Linda Richards: U.S. Nursing Pioneer

By | 2022-02-14T17:58:17-05:00 June 23rd, 2011|0 Comments

By way of introduction to the matron at the Edinburgh Royal Infirmary in Scotland, Florence Nightingale described Linda Richards as a Boston lady with a high-spirited manner who set out for a year’s experience abroad.

“I have seen her, and have seldom seen anyone who struck me as so admirable,” Nightingale wrote in the introduction of Richards’ 1911 memoir. “I think we have as much to learn from her as she from us.”

By 1877, Richards already had completed nurses training at the New England Hospital for Women and Children in Boston, and spent a year as night superintendent at the Bellevue Hospital Training School in New York and 2.5 years as superintendent of the Massachusetts General Hospital training school. But she sought to learn more about the English hospitals and methods of nursing education. So an MGH committee member arranged a visit to England through a friend of Nightingale, and MGH sponsored Richards’ trip.

In her memoir, “Reminiscences of Linda Richards, America’s First Trained Nurse,” Richards calls Nightingale an inspiration and describes her as small in stature with a sweet face and deep blue eyes. Nightingale suggested Richards visit King’s College Hospital and the Royal Infirmary.

“Many and varied blessings have come to me through the years of my hospital life, but never one greater than the privilege of having seen and known Miss Nightingale,” Richards wrote. “I have never ceased to appreciate the benefits derived from that first visit. I was sorry to leave, and very grateful for all of the kindness received.”

After visiting the two hospitals, Richards accepted Nightingale’s invitation for a visit at her Lea Hurst country home, where the nurses discussed the differences between American and English training methods. Richards recalled Nightingale offering advice, which she described as “absolutely invaluable.”

Richards then spent a month visiting hospitals in Paris and received a note from Nightingale before heading back to America. In it, the Englishwoman said, “May you outstrip us, that we in turn may outstrip you.” Richards said those words inspired her and gave her courage to make use of the knowledge she gained in Europe.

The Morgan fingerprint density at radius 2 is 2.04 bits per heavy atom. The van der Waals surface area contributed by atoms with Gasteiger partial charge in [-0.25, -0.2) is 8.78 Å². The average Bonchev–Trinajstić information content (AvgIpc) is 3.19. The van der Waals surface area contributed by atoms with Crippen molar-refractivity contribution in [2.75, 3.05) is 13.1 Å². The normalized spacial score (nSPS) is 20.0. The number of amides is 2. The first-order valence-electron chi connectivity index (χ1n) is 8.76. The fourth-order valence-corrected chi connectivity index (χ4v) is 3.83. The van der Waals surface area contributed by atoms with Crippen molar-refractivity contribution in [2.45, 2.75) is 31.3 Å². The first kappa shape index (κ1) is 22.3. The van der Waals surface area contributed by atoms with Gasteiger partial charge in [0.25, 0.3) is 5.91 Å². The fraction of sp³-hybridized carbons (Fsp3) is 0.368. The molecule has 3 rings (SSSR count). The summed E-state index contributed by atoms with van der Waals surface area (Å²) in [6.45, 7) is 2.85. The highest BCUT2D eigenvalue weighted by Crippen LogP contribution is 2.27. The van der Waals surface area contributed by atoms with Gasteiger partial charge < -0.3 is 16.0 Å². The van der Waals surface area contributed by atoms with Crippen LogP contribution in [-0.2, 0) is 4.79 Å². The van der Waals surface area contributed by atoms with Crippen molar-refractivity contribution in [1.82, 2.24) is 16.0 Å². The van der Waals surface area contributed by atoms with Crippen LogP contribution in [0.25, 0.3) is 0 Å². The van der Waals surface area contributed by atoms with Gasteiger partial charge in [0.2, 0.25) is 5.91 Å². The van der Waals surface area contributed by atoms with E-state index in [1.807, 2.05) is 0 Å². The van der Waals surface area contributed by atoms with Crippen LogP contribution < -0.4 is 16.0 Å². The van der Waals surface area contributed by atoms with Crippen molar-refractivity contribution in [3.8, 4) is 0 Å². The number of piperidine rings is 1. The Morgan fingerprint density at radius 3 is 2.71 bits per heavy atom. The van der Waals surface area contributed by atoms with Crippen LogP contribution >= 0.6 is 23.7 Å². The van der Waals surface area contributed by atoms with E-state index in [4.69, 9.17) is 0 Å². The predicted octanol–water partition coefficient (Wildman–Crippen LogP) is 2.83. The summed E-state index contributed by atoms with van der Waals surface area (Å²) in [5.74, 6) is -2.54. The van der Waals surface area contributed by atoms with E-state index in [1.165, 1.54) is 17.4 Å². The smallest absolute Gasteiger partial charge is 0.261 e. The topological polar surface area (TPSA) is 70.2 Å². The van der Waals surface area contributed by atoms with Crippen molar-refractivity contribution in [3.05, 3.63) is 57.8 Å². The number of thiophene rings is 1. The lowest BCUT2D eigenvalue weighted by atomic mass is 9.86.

Debbie Ciesielka, DEd, ANP-BC, program director for the Clarion (Pa.) University Master of Science in Nursing program, wrote her thesis about Richards and thought much of Nightingale’s influence on Richards originated from the networking and friendships with people she met through Nightingale.

Inspired by stories she heard about nursing during the Civil War, Richards not only fulfilled her youthful desire to care for the sick and wounded, but also used her knowledge and skills to teach others. Upon returning home, she accepted an offer to organize a training school at Boston City Hospital. Once the school was up and running, she accepted a position to establish a training school in Japan for the American Board of Missions. The first nurses graduated in 1888.

Richards left Japan in 1890, traveled and then led the Philadelphia Visiting Nurses Society, followed by positions of leadership in several local psychiatric and general hospitals in Philadelphia and New England. She also established institutions for the mentally ill because, according to her memoir, it “stands to reason that the mentally sick should be at least as well cared for as the physically sick.”

Ellen D. Baer, RN, PhD, FAAN, visiting professor of nursing at the Christine E. Lynn College of Nursing at Florida Atlantic University in Boca Raton, and professor emerita of nursing at the University of Pennsylvania, wrote in her 1982 dissertation, “The Conflictive Social Ideology of American Nursing: 1893, A Microcosm,” that despite all of the firsts in her life, Richards did not seem a brave pioneer.

“She did not take an assertive leadership role in her fledgling profession, but chose to dissent in a ‘silent’ manner from positions with which she disagreed, such as the American movement toward nursing registration. Her taciturnity may have come from her Puritan New England traditions,” Baer wrote.

The American Nurses Association inducted Richards into its Hall of Fame in 1976, highlighting her introduction of the concept of maintaining patient records, nurses notes and wearing uniforms.

The National Women’s Hall of Fame in Seneca Falls, N.Y., inducted Richards in 1994, citing how she brought “the work of nursing from menial chores to the great caregiving profession of today.”

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